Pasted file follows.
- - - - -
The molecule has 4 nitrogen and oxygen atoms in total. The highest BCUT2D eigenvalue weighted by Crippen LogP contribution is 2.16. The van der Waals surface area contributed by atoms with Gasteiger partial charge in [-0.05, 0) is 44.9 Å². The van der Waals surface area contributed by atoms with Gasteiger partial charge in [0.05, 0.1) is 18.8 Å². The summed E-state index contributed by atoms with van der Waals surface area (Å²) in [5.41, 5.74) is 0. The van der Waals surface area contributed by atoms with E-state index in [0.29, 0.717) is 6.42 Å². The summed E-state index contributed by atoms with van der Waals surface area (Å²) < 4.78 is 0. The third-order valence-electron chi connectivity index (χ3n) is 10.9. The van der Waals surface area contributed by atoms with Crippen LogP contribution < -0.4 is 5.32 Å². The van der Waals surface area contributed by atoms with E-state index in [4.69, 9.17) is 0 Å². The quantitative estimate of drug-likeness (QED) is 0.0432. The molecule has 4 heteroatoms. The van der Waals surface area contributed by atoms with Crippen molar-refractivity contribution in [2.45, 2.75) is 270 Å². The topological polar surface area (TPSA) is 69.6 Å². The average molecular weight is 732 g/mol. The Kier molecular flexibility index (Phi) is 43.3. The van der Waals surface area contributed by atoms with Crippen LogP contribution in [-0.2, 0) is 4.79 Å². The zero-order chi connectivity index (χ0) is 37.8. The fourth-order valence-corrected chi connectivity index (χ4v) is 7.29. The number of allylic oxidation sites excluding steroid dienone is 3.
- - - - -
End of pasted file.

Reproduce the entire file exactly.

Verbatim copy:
The molecule has 4 nitrogen and oxygen atoms in total. The highest BCUT2D eigenvalue weighted by Crippen LogP contribution is 2.16. The van der Waals surface area contributed by atoms with Gasteiger partial charge in [-0.05, 0) is 44.9 Å². The van der Waals surface area contributed by atoms with Gasteiger partial charge in [0.05, 0.1) is 18.8 Å². The summed E-state index contributed by atoms with van der Waals surface area (Å²) in [5.41, 5.74) is 0. The van der Waals surface area contributed by atoms with E-state index in [0.29, 0.717) is 6.42 Å². The summed E-state index contributed by atoms with van der Waals surface area (Å²) < 4.78 is 0. The third-order valence-electron chi connectivity index (χ3n) is 10.9. The van der Waals surface area contributed by atoms with Crippen LogP contribution < -0.4 is 5.32 Å². The van der Waals surface area contributed by atoms with E-state index in [4.69, 9.17) is 0 Å². The quantitative estimate of drug-likeness (QED) is 0.0432. The molecule has 4 heteroatoms. The van der Waals surface area contributed by atoms with Crippen molar-refractivity contribution in [2.45, 2.75) is 270 Å². The topological polar surface area (TPSA) is 69.6 Å². The average molecular weight is 732 g/mol. The Kier molecular flexibility index (Phi) is 43.3. The van der Waals surface area contributed by atoms with Crippen LogP contribution in [-0.2, 0) is 4.79 Å². The zero-order chi connectivity index (χ0) is 37.8. The fourth-order valence-corrected chi connectivity index (χ4v) is 7.29. The number of allylic oxidation sites excluding steroid dienone is 3.